Nascent Crystal River Cruises will be hitting a quintet of high notes between 2016 and 2017, with the introduction of a new, musically styled fleet that intended to raise the bar on luxury European river cruises.

First out of the band box is the recently purchased MS Mozart, long regarded as one of the finest deluxe river boats anywhere. She will be restyled as the Crystal Mozart.

Described as a ‘river yacht’, the 160 guest vessel will benefit from a very comprehensive refurbishment before she enters service in July, 2016. The vessel will sail on a pair of alternating, ten and eleven night itineraries along the Danube, showcasing landmark river highlights such as Durnstein, Melk, and the World Heritage listed Wachau Valley, together with Belgrade, Budapest, and the Iron Gates.

Crystal Mozart will also make a special Christmas Markets cruise that will carry guests through the amazing winter hinterland of Austria, Germany and Slovakia.

Second note will be struck by the first of four new, purpose built near sister vessels. The 84 guest Crystal Debussy will showcase a series of five, seven and ten night sailings on the River Seine from Paris. Her first sailing is slated for June 4th, 2017. There will be an emphasis on Parisian art and culture during these voyages, and visits to such legendary, show stopping Normandy favourites as Honfleur and Rouen, with it’s historic links to Joan of Arc.

Just two weeks later another vessel, the Crystal Bach, will inaugurate a series of sailings along the Rhine, from Amsterdam to Basel. Central to these voyages will be a number of overnight stays in banner ports along the route. These voyages can be taken as a fourteen night adventure. The 110 guest yacht will also offer what promises to be a magically indulgent Christmas Markets cruise along the Rhine in December.

Fourth out of the orchestra pit, the Crystal Ravel will carry just eighty four guests on a series of adventures along the Rhone and Garonne rivers, beginning with an inaugural sailing on August 9th, 2017. These voyages will showcase the lush, stunning vineyards, wineries and chateaux of the Gironde and Loire Valleys, and also offer several overnight stays in the fabled city of Bordeaux.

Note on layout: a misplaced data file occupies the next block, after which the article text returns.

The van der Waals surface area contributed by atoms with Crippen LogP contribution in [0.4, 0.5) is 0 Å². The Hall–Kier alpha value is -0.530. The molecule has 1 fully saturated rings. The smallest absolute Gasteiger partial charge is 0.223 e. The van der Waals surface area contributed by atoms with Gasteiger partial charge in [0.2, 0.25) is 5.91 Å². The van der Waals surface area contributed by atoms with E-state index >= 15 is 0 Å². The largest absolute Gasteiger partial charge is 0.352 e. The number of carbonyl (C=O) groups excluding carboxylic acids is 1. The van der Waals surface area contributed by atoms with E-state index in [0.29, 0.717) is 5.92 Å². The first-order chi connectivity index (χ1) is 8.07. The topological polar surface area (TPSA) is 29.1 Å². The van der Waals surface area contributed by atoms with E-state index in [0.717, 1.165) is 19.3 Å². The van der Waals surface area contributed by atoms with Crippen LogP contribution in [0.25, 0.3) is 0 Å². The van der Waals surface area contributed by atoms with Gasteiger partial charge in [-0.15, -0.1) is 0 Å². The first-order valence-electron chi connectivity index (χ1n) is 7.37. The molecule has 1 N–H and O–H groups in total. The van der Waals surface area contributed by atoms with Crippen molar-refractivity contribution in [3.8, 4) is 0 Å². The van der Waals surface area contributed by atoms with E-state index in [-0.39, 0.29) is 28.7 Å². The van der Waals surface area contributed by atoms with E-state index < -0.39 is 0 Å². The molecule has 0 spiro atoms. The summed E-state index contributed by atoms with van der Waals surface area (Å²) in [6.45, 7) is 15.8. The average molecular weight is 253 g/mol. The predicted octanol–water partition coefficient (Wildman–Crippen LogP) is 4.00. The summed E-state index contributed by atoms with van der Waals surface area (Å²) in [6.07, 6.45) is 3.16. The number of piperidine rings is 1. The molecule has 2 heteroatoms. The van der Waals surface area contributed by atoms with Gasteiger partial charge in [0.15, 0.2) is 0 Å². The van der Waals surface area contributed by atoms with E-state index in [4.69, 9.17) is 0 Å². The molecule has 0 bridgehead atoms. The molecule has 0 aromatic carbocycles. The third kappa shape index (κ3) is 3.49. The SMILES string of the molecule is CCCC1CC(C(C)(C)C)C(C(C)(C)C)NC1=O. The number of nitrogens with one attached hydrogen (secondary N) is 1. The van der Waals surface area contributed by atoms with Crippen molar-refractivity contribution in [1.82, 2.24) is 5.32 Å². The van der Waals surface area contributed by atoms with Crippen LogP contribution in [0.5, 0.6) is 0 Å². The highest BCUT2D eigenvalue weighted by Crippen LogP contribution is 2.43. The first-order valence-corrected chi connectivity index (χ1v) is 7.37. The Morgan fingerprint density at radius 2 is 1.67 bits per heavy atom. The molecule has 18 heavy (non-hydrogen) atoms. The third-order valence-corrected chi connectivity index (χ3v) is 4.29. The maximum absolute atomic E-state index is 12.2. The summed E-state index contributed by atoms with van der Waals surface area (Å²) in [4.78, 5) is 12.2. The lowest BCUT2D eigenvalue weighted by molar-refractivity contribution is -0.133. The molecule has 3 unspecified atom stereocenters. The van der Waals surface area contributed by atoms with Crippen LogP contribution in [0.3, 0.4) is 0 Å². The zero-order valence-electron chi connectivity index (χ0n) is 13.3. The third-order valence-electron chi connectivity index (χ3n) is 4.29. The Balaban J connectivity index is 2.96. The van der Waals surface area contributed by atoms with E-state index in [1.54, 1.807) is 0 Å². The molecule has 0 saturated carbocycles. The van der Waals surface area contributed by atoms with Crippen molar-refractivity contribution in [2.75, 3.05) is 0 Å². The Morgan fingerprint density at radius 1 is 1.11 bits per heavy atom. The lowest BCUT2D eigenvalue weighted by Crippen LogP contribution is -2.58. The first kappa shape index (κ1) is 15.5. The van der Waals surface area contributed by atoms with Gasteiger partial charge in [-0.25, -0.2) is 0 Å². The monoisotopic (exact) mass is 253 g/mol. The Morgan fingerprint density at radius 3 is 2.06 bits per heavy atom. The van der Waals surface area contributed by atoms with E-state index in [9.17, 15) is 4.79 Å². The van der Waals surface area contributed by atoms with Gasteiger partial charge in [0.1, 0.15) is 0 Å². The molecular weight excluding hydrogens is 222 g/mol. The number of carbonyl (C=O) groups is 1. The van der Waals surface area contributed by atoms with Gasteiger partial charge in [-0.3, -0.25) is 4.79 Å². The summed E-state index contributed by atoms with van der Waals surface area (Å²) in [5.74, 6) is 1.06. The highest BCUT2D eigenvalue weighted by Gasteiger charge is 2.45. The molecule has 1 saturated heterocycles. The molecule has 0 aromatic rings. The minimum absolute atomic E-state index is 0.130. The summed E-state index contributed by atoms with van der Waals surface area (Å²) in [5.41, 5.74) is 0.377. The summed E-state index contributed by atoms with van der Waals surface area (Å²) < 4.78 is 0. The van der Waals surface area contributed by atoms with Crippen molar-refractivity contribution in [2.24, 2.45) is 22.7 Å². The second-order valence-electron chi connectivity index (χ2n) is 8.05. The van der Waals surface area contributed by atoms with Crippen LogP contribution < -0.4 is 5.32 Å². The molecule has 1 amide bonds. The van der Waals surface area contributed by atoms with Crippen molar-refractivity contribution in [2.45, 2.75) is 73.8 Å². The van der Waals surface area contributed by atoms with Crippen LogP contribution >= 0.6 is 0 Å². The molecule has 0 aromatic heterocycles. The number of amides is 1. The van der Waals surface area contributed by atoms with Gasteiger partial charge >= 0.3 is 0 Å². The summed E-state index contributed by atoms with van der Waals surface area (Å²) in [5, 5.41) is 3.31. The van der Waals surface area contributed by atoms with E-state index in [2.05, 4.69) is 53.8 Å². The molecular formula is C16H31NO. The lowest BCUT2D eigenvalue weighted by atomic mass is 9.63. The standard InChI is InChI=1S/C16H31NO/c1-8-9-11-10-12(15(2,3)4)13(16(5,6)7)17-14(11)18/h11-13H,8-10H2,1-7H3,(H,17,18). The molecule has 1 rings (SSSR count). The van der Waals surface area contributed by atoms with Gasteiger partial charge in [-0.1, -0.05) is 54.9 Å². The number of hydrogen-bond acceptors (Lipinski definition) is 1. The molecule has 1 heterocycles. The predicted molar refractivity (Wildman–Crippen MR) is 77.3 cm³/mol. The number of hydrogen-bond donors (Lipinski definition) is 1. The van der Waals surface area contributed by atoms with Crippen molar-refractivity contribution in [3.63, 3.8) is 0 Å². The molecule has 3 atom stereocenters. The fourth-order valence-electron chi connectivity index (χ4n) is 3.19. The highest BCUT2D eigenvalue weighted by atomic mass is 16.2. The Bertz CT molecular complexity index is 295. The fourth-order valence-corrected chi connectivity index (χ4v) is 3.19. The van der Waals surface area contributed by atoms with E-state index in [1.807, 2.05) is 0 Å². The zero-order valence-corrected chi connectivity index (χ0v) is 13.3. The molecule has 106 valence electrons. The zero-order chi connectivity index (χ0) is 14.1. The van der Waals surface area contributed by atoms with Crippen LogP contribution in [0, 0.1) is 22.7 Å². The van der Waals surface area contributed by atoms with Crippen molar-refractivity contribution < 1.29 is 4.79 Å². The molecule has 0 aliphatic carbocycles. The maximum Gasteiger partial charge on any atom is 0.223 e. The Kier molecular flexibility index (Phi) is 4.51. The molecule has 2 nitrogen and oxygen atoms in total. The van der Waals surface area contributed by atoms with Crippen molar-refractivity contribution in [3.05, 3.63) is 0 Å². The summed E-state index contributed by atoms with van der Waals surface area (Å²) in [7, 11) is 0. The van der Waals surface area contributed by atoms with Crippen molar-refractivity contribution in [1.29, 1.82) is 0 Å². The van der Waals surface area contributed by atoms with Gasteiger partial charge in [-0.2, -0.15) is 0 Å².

The last note for now will be struck by the Crystal Mahler, with a capacity for 110 guests. Beginning with a maiden cruise on August 29th, 2017, the vessel will sail a series of deep, stunning and extensive sixteen night progressions. These ‘Grand Europe’ itineraries will sail the length of the Rhine, Main and Danube rivers, with a series of overnight calls en route including Amsterdam, Budapest, Passau and Vienna.

The stated aim of the company is to bring the same, legendary standards of cuisine, service and inclusiveness to river cruising as it showcases on its brace of hugely lauded ocean cruise ships. To that end, they will be truly all inclusive products that include free Wi-Fi, flights and overseas transfers, use of on board bikes, most alcoholic and soft drinks; a range of complimentary excursions in each port of call, together with all port taxes and on board gratuities.

These cruises are available to book now, with a lead in fare for a ten night, round trip Vienna cruise on Crystal Mozart coming in from £2,670 for a river suite, fully inclusive as outlined above.

As always, stay tuned for updates.



Norwegian Cruise Line is Australia bound, and in a big way, too.

The recent delivery of Norwegian Escape from Germany’s Meyer Werft shipyard marked something of a watershed for Norwegian Cruise Line; she was nothing less than the fourth, 150,000 ton plus mega ship delivered to the company since 2010- an event that few would have foreseen even ten years earlier.